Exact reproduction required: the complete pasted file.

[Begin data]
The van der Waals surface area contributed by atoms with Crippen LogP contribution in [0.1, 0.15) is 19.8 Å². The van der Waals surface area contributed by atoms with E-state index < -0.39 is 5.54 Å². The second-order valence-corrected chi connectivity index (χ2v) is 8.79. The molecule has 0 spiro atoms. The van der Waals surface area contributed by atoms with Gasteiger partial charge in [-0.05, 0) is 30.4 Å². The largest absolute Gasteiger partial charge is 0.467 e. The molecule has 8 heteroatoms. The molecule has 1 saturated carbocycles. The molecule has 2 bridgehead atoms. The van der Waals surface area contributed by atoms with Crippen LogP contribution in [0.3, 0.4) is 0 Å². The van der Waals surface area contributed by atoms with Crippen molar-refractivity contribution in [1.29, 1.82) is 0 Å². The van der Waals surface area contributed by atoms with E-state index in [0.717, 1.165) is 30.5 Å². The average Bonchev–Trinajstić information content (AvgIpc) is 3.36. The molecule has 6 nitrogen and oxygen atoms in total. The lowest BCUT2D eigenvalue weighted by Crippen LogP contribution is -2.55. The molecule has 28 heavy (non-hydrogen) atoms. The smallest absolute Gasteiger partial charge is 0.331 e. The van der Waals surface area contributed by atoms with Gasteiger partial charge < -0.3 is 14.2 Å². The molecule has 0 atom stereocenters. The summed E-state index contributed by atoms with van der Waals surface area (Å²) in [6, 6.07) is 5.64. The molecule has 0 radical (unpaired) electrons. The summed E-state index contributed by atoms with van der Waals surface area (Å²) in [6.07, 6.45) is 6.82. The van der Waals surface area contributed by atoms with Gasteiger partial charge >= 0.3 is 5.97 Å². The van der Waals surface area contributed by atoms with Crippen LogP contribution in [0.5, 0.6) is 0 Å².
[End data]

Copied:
The van der Waals surface area contributed by atoms with Crippen LogP contribution in [0.1, 0.15) is 19.8 Å². The van der Waals surface area contributed by atoms with E-state index < -0.39 is 5.54 Å². The second-order valence-corrected chi connectivity index (χ2v) is 8.79. The molecule has 0 spiro atoms. The van der Waals surface area contributed by atoms with Gasteiger partial charge in [-0.05, 0) is 30.4 Å². The largest absolute Gasteiger partial charge is 0.467 e. The molecule has 8 heteroatoms. The molecule has 1 saturated carbocycles. The molecule has 2 bridgehead atoms. The van der Waals surface area contributed by atoms with Crippen LogP contribution in [0.3, 0.4) is 0 Å². The van der Waals surface area contributed by atoms with Crippen molar-refractivity contribution in [1.29, 1.82) is 0 Å². The van der Waals surface area contributed by atoms with E-state index in [0.717, 1.165) is 30.5 Å². The average Bonchev–Trinajstić information content (AvgIpc) is 3.36. The molecule has 6 nitrogen and oxygen atoms in total. The lowest BCUT2D eigenvalue weighted by Crippen LogP contribution is -2.55. The molecule has 28 heavy (non-hydrogen) atoms. The smallest absolute Gasteiger partial charge is 0.331 e. The van der Waals surface area contributed by atoms with Gasteiger partial charge < -0.3 is 14.2 Å². The molecule has 0 atom stereocenters. The summed E-state index contributed by atoms with van der Waals surface area (Å²) in [6, 6.07) is 5.64. The molecule has 0 radical (unpaired) electrons. The summed E-state index contributed by atoms with van der Waals surface area (Å²) in [6.07, 6.45) is 6.82. The van der Waals surface area contributed by atoms with Gasteiger partial charge >= 0.3 is 5.97 Å². The van der Waals surface area contributed by atoms with Crippen LogP contribution in [0.5, 0.6) is 0 Å².